Upon closer inspection, the Save bill is not likely to be a game changer for independent restaurants relegated to take-out service the past two months and facing deeply felt uncertainty going forward. If there is a forward. The most any restaurant will be loaned under the bill’s current language is $50,000. That’s right, it’s not even a typical Democrat bailout. It’s a loan at 3.5% interest. The bill is so weak that it gives Republicans an opening to counter it with a bill that actually sustains restaurants. It’s a no-brainer.
“I wish more of our (state) officials would get out and the realize the damage, and stop looking to the federal branch to fix things,” a Moore County chef told me. “They seem to think we will just bounce back.”
A glimmer of optimism was delivered Monday by Gov. Cooper, who described himself as “hopeful” that his incremental re-opening plan for small business will move into a long awaited Phase 2 this Saturday. Cooper also, for the first time, said he would consider regional re-openings as he stated the obvious, that “it’s important to cushion the blow to the economy.”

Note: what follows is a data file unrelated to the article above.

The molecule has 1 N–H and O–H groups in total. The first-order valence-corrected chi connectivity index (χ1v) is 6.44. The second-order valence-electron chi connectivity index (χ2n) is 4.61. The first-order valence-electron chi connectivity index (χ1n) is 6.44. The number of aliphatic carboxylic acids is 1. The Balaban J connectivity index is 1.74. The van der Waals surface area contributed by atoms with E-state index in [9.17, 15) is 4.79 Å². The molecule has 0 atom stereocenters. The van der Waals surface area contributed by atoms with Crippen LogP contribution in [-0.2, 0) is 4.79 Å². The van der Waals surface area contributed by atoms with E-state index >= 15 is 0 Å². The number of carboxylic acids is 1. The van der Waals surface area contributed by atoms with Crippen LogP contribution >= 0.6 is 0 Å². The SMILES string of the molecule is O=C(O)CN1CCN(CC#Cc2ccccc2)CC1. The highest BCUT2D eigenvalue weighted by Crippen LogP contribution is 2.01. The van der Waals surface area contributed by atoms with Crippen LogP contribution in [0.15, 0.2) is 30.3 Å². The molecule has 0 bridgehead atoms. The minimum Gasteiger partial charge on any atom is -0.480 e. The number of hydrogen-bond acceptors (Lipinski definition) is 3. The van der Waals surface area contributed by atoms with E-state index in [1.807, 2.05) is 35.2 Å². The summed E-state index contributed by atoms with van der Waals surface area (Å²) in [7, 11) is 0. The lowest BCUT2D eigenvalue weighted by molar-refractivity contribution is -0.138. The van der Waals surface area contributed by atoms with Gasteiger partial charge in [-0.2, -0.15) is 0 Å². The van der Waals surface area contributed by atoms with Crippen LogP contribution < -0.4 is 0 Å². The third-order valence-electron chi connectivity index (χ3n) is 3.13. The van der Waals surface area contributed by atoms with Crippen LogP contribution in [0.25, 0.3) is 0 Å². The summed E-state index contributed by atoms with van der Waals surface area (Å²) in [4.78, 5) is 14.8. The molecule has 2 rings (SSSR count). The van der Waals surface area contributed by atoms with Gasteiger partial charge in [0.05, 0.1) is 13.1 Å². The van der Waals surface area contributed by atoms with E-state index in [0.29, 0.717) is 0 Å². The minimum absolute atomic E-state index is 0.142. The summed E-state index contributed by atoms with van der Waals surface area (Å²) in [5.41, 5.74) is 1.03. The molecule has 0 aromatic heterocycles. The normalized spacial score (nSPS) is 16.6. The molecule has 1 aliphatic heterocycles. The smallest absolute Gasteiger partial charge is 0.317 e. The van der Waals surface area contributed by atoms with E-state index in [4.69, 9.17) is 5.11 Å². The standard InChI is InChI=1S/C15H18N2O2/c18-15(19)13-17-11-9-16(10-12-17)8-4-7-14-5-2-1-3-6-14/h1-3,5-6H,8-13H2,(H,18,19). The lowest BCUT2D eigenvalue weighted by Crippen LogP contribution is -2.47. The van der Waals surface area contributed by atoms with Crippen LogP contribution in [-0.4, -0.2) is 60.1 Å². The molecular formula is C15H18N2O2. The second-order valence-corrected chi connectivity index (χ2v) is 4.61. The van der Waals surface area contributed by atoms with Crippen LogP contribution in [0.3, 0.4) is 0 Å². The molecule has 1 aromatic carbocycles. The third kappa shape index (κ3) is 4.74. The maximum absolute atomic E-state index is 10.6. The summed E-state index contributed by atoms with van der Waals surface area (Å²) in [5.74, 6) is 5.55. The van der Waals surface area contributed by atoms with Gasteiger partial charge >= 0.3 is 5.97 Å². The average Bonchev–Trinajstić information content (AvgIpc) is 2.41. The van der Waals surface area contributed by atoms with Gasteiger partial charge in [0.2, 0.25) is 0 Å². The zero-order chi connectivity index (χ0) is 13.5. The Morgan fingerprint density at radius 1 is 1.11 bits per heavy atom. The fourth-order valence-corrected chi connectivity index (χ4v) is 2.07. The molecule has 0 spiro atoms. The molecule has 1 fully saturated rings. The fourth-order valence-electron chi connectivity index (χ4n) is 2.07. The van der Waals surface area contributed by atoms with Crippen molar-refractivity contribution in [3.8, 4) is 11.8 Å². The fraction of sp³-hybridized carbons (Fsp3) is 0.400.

The blow was struck weeks ago, in reality, and will only come into sharper view as state tax revenues begin to crater. Furthermore, Cooper continues to insist that Phase 2 would extend four to six weeks, leaving already suffocating restaurants, salons and fitness clubs operating at reduced capacity. For eateries, dine-in or patio seating at 50% for an excruciating month or longer will hardly launch a turnaround and will keep employment way down.
The worst case scenario is not that people will die indefinitely from complications from the Wuhan Virus. Even the most extreme doomsayers are not pushing that narrative. Worst case is that businesses of longstanding close, never to return, even as the state sits on billions of federal relief that has not been allocated, and even as state lawmakers flirt with crushing debt by the temptation of receiving another round. The Democrats in Washington have created a new bailout monstrosity carrying a $3 trillion price tag (but it never will clear the Senate).